The Columbia has always remained a busy transportation route. Years after the Lewis and Clark Expedition floated down the Columbia in 1805, wagon trains started to drop settlers into The Gorge in the 1840’s. Settlers used the river as a viable trade and supply route. Steamboat companies emerged and remained a practicable connection between Portland and settlements in the Gorge. There were however, a few rapids that were impassible for steamboats wishing to travel up the Columbia. The first lay at Cascade Locks, so in 1896, a set of locks were completed around the falls that made the act of portaging a thing of the past (These became obsolete with the construction of the Bonneville Dam in 1938). Also in place by the year 1883, was a completed railroad on the Washington side of the river. The Northern Pacific provided the first through-way rail line from Portland to St Paul Minnesota.


    Multnomah Falls - Oregon

    Multnomah Falls


    The first scenic roadway was completed along this section of the Columbia in 1922. It was promoted by a man named Sam Hill, who was a very wealthy, adventurous entrepreneur. Due to his raunchy and excitable demeanor, we can add the popular term "What in the Sam Hill is …” to his list of accomplishments! So with Sam to thank, people fueled up their model T’s and ventured along the twists and turns of highway 30 into the heart of The Gorge. It became a tourism destination. People flocked to witness the vistas and the numerous waterfalls cascading from the canyon rim.


    Inns popped up and commerce flourished along the canyon. Commercial fishing was an extremely viable occupation and canneries thrived along the river banks to quickly ready the catch for export.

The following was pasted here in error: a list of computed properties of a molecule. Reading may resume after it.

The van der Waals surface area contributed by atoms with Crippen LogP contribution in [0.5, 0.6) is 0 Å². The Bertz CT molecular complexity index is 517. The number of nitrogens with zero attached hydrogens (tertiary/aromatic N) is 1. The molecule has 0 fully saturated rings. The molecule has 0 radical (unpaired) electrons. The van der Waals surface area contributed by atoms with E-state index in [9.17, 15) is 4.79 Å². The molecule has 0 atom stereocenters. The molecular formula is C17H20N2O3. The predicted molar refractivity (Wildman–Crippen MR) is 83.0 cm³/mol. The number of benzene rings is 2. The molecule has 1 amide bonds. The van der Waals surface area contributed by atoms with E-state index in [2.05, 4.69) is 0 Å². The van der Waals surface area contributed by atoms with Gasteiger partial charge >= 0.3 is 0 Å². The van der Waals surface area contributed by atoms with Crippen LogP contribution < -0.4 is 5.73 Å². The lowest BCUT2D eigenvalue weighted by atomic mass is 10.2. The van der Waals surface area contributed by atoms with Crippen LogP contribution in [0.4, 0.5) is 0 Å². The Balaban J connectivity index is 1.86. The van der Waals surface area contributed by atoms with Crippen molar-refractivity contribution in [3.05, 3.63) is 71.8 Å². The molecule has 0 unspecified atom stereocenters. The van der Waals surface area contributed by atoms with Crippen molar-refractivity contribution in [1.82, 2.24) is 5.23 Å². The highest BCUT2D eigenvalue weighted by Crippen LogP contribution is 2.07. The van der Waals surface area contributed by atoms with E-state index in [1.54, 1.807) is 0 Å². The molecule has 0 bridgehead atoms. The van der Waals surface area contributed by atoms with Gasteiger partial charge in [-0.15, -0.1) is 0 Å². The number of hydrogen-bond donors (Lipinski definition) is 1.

These were bustling times for The Gorge, remembered as a time of growth and prosperity. However, as is often the case with full ahead industrialization, there were consequences. Many of which were shouldered by the river and her myriad, natural inhabitants.


    The first of the Columbia River dams was completed in 1938. Built by the Army Corps of Engineers, The Bonneville Dam was constructed in order to bolster power generation, transportation and flood control. Also at the east end of The Gorge, The Dalles Dam was completed in 1957. Both of these dams were built with fish ladders which would make passage possible for migrating fish. This was just the start of the Hydro projects along the waterway, but almost immediately, the effects of dwindling fish stocks became realized.


    Columbia River Salmon and Steelhead stocks began to crumble from the combination of these concrete barriers and widespread overfishing. No longer would these runs be measured in the millions and authorities scrambled to create fish to mitigate for the losses. Fish Hatcheries, to this day, remain a large part of the federal budget in order to compensate commercial fisheries, sport fisheries and Native American’s who lived on the flesh of salmon for thousands of years. It is a battle that still rages on today, as most Columbia River stocks are listed under the Endangered Species Act. Much of the fight hinges on the creation of hatchery fish and the amount of minimal flow over the dams during critical, juvenile fish migration. There is even a fight happening to tear down four critical dams that are located further upstream on the Snake River.